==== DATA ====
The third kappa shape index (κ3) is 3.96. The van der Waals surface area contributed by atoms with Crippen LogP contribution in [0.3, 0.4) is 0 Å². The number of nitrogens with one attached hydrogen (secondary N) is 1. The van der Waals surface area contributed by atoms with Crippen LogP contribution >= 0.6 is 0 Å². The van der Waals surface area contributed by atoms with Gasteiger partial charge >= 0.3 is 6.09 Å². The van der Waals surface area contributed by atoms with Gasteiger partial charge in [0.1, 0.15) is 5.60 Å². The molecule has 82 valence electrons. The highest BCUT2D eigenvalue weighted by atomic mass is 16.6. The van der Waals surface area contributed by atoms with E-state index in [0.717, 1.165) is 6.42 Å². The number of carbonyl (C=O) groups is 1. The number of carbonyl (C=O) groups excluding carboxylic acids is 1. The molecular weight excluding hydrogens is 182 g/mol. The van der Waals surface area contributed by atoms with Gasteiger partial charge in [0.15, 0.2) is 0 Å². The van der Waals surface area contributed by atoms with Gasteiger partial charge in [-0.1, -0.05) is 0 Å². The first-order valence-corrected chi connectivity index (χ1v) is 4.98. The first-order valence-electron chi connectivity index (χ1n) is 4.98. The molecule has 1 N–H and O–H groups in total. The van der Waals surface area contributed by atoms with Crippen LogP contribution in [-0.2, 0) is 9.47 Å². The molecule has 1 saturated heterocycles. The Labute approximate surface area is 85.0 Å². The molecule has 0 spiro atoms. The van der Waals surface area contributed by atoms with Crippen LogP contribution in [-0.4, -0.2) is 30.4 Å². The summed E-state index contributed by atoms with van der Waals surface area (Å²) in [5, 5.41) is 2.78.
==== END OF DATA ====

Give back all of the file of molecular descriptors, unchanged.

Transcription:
The third kappa shape index (κ3) is 3.96. The van der Waals surface area contributed by atoms with Crippen LogP contribution in [0.3, 0.4) is 0 Å². The number of nitrogens with one attached hydrogen (secondary N) is 1. The van der Waals surface area contributed by atoms with Crippen LogP contribution >= 0.6 is 0 Å². The van der Waals surface area contributed by atoms with Gasteiger partial charge >= 0.3 is 6.09 Å². The van der Waals surface area contributed by atoms with Gasteiger partial charge in [0.1, 0.15) is 5.60 Å². The molecule has 82 valence electrons. The highest BCUT2D eigenvalue weighted by atomic mass is 16.6. The van der Waals surface area contributed by atoms with E-state index in [0.717, 1.165) is 6.42 Å². The number of carbonyl (C=O) groups is 1. The number of carbonyl (C=O) groups excluding carboxylic acids is 1. The molecular weight excluding hydrogens is 182 g/mol. The van der Waals surface area contributed by atoms with Gasteiger partial charge in [0.15, 0.2) is 0 Å². The van der Waals surface area contributed by atoms with Gasteiger partial charge in [-0.1, -0.05) is 0 Å². The first-order valence-corrected chi connectivity index (χ1v) is 4.98. The first-order valence-electron chi connectivity index (χ1n) is 4.98. The molecule has 1 N–H and O–H groups in total. The van der Waals surface area contributed by atoms with Crippen LogP contribution in [-0.2, 0) is 9.47 Å². The molecule has 1 saturated heterocycles. The Labute approximate surface area is 85.0 Å². The molecule has 0 spiro atoms. The van der Waals surface area contributed by atoms with Crippen LogP contribution in [-0.4, -0.2) is 30.4 Å². The summed E-state index contributed by atoms with van der Waals surface area (Å²) in [5, 5.41) is 2.78.